When we moved to Indiana, my father-in-law kindly donated his “seasoned” Snapper riding mower to our almost-one-acre of land. (The fact that he wanted a new, zero-turn radius mower sweetened the deal). Husband Joe was up to the task of tackling the brambles, branches and bushes as well as neatly mowing and trimming the grass.
The first mow of the season took two and a half days – not solid mowing time of course and only during daylight hours. Adjustments needed to be made to the seat, spark plugs, carburetor and blade. And, it quickly came to our attention that mowers need oil. Who knew? Joe’s dad knew. However, Joe and I were new mower owners so it was only when the engine began making a terrible noise that we learned this important fact.
Our house is built on a small hill with a down-sloping lawn to the back of the house. Joe’s dad cautioned us that whatever we did, we needed to make sure that we didn’t ride the mower over the thin strip of grassy hill between the house and the slope leading to the 20-foot-round, above-ground pool. The sky was the limit and the world our oyster in cutting the front and back lawns with our mower, turning to and fro to ensure straight even lines of cut grass.
Because of mosquitoes and poison ivy, Joe donned a mowing outfit complete with old tennis shoes taped together with silver electrical tape, pants with a snazzy tool loop, long-sleeved shirt, baseball cap and environmental mask (to protect against dust and pollen). This fashion statement was finished off like a cherry atop an ice cream sundae by yellow radio headphones.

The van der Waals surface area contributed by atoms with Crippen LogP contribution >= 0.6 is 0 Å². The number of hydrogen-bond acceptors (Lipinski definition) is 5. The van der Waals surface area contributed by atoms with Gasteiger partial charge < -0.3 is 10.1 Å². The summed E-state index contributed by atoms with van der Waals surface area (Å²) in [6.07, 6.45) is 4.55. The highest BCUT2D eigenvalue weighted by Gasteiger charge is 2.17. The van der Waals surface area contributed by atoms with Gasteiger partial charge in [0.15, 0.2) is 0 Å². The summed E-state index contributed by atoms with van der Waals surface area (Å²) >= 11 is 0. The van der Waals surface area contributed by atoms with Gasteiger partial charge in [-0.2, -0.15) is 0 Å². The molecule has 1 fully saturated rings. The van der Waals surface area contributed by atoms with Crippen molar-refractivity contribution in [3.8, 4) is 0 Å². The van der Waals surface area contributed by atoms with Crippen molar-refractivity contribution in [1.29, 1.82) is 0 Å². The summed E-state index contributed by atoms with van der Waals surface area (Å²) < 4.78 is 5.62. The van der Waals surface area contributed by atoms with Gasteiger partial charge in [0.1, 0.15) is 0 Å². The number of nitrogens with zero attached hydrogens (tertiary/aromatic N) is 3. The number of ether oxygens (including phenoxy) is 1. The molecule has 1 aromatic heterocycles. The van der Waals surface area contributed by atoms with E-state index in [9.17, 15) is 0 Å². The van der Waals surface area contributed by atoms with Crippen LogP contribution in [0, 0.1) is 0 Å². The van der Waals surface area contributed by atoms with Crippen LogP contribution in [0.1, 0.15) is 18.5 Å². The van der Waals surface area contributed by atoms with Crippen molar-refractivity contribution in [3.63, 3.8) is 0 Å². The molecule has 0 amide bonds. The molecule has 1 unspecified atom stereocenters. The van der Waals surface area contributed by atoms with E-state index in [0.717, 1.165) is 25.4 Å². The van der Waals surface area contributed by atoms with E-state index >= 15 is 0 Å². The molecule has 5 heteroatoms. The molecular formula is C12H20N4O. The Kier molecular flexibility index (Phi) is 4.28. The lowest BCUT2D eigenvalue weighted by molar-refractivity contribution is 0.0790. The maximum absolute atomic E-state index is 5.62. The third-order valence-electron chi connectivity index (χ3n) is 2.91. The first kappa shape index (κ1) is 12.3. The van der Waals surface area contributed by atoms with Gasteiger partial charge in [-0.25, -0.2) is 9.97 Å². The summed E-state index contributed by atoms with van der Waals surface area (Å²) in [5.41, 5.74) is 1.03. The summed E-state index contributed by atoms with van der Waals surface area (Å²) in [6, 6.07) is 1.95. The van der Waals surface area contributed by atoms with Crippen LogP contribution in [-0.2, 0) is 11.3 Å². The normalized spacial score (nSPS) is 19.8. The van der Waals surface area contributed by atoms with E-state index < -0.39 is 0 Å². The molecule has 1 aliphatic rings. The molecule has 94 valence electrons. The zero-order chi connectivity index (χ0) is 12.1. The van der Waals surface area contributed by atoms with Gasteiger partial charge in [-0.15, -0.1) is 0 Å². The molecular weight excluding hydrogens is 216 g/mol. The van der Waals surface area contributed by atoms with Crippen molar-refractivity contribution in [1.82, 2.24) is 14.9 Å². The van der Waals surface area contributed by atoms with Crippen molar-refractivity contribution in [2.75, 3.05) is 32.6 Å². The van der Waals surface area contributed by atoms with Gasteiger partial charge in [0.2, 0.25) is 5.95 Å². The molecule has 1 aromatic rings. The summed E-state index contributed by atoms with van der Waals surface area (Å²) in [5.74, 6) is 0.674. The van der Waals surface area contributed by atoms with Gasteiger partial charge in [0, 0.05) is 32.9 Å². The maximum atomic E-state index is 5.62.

Did I mention that we wanted to save money by mowing our own grass? The local lawn service wanted $70 per visit to keep on top of our little stretch of land. It was Saturday and in the middle of one of the first mowing sessions, Joe came into the house quietly and reached for his car keys. “I bumped the pool,” he said. Outside, there were chirping birds and springtime quiet.
I looked out the kitchen window to see that the mower had slid down the hill and was now lodged between Mother Earth and the metal side of the pool. The pool was no longer completely round, having taken on a pregnant kidney bean shape. I didn’t know you could mow the grass at a 45-degree angle. Joe confirmed that this was indeed impossible.
Ninety dollars and a wench from the hardware store later, Joe wrapped the chain around a tree and shored it up to our Honda’s bumper (which was still thank goodness attached to the car, now conveniently located in the backyard.) He got into the car and put it into drive. The chain made a little squeaking sound and broke apart. Another trip to our trusty hardware store yielded a stronger chain. The mower was slowly raised up out of the abyss while the birds finished their song and the sun set in the evening sky. Mowing resumed the next day.
- Donated mower – free
- 1 industrial strength wench – $90
- 1 chain – $25
- 1 stronger chain – $40
- Sheer personal satisfaction of cutting one’s own grass – priceless